Bookworks Presents Today's Shelf Awareness for Readers
It's been heartening to read about indie bookstores having such a great holiday sales season, and interesting to see which books have done particularly well.
We asked Joe Foster at Above the Treeline for some analytical help in rounding up titles that sold in high numbers from October through December 2013. Hard Luck, number 8 in Jeff Kinney's astoundingly popular Diary of a Wimpy Kid series, topped the charts, followed by Malcolm Gladwell'sDavid and Goliath and Donna Tartt's long-awaited novel The Goldfinch.
One of the most notable bestsellers was The Kid: The Immortal Life of Ted Williams by Ben Bradlee, Jr.--not only is it, in the words of our reviewer, "The definitive biography of a complicated, controversial and often elusive baseball legend," but it wasn't published until December 3; its sales soared in a very short time. Another latecomer with hefty sales was Amy Tan's epic novel about a courtesan in early 20th century Shanghai, The Valley of Amazement, published in November.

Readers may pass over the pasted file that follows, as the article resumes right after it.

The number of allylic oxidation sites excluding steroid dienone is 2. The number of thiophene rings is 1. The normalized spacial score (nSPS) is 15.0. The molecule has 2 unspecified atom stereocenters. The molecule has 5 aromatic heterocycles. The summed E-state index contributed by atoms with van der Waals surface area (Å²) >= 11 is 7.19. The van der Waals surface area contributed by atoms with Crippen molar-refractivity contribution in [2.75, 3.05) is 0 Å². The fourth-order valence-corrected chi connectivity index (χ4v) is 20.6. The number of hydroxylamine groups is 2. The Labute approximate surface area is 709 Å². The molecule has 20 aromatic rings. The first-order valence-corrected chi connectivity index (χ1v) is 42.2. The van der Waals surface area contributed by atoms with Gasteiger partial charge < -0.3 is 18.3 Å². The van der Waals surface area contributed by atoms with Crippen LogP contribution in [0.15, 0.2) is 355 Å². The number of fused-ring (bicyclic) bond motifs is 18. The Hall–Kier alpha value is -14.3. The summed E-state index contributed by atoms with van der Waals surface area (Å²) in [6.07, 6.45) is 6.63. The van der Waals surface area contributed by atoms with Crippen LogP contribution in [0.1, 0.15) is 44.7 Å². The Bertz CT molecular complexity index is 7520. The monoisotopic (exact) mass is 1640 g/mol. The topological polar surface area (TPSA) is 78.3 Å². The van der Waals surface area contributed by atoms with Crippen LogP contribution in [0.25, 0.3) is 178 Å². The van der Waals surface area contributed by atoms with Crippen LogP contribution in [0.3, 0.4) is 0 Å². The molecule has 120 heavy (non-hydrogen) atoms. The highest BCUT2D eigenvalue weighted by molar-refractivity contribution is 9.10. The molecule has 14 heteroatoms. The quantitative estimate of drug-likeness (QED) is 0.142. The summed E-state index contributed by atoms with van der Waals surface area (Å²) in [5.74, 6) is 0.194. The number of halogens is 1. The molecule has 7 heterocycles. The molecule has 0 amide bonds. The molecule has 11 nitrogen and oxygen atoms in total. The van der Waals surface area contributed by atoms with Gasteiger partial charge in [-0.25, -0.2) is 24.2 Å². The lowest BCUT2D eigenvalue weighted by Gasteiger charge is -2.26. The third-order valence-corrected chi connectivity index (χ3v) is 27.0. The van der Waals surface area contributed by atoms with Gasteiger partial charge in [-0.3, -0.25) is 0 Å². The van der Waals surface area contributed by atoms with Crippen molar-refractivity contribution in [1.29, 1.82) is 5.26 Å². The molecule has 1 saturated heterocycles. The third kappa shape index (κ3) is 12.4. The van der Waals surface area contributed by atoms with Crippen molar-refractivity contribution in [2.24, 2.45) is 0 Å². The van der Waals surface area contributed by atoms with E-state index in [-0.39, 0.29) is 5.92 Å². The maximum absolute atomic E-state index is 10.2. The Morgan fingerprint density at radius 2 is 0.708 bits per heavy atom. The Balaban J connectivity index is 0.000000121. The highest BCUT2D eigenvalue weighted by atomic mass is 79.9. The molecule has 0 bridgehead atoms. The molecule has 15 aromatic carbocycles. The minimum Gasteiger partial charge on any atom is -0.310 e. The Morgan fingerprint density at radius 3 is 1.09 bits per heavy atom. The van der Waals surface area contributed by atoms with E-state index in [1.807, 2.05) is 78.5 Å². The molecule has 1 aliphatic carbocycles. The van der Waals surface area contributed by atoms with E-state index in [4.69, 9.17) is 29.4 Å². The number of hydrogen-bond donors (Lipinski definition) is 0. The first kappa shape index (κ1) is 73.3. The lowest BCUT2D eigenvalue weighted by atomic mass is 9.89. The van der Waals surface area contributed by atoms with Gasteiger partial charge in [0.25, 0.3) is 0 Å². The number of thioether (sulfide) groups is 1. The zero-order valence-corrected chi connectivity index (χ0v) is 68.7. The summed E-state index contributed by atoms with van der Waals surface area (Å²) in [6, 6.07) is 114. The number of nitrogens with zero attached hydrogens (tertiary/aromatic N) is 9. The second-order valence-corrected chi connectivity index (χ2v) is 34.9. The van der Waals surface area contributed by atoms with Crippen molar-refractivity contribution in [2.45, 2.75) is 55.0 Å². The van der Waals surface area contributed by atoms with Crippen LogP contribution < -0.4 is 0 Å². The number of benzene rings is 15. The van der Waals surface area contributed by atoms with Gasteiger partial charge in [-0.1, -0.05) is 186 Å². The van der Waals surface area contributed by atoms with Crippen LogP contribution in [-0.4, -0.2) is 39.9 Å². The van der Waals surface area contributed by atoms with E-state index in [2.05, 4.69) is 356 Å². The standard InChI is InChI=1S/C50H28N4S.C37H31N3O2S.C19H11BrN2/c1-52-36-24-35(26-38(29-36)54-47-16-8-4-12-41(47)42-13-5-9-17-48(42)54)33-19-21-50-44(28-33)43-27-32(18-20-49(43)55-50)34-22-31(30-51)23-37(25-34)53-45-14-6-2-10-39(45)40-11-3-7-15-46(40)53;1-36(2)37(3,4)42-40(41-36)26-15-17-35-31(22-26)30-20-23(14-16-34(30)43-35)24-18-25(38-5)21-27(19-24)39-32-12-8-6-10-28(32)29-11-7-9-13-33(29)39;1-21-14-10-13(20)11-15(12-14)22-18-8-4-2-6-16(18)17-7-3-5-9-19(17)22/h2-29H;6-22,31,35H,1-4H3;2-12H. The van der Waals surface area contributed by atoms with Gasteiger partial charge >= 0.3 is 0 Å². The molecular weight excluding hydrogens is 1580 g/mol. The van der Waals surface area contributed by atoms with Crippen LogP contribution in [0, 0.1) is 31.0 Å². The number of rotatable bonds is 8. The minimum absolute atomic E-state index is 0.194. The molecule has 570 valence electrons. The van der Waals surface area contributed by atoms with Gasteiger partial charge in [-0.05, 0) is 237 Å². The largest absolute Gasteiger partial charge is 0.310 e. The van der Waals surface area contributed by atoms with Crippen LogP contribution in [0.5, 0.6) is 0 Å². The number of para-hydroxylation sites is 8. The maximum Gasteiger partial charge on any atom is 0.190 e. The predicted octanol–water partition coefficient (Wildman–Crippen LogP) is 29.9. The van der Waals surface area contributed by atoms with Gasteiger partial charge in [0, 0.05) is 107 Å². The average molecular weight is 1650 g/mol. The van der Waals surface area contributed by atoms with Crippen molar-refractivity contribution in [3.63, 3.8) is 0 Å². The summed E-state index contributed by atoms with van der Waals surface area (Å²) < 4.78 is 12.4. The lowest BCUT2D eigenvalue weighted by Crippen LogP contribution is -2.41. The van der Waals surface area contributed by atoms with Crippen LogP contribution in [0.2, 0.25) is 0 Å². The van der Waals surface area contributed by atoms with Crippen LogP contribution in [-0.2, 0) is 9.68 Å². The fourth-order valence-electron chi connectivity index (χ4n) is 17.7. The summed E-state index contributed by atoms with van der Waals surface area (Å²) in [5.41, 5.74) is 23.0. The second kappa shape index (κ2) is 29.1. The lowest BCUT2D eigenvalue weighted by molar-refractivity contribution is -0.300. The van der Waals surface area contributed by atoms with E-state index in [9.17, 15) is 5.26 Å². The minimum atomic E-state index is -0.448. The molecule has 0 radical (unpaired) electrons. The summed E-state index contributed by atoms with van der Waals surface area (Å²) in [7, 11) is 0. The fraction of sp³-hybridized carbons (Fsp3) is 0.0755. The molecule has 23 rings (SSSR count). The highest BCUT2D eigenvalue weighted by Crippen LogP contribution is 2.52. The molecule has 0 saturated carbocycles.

Several backlist YA books made the top 50 list, with the Hunger Games series going strong, along with The Book Thief by Markus Zusak--a movie tie-in (but read the book)--and two John Green titles: his debut novel, Looking for Alaska, and The Fault in Our Stars. Our reviewer said this story of a trio of teens diagnosed with cancer who fill their lives with love and laughter is his best book to date. Another excellent "older" book is Laura Hillenbrand's magnificent Unbroken: A World War II Story of Survival, Resilience, and Redemption.
Hyperbole and a Half by Allie Bosh--a semi-graphic memoir (or perhaps a memoir heavily illustrated) is subtitled Unfortunate Situations, Flawed Coping Mechanisms, Mayhem, and Other Things That Happened, including stories about dogs, insights into depression, and wackiness; it's a particular favorite of the Shelf staff. As are so many others, like The Boys in the Boat. We could go on and on.... --Marilyn Dahl, editor, Shelf Awareness for Readers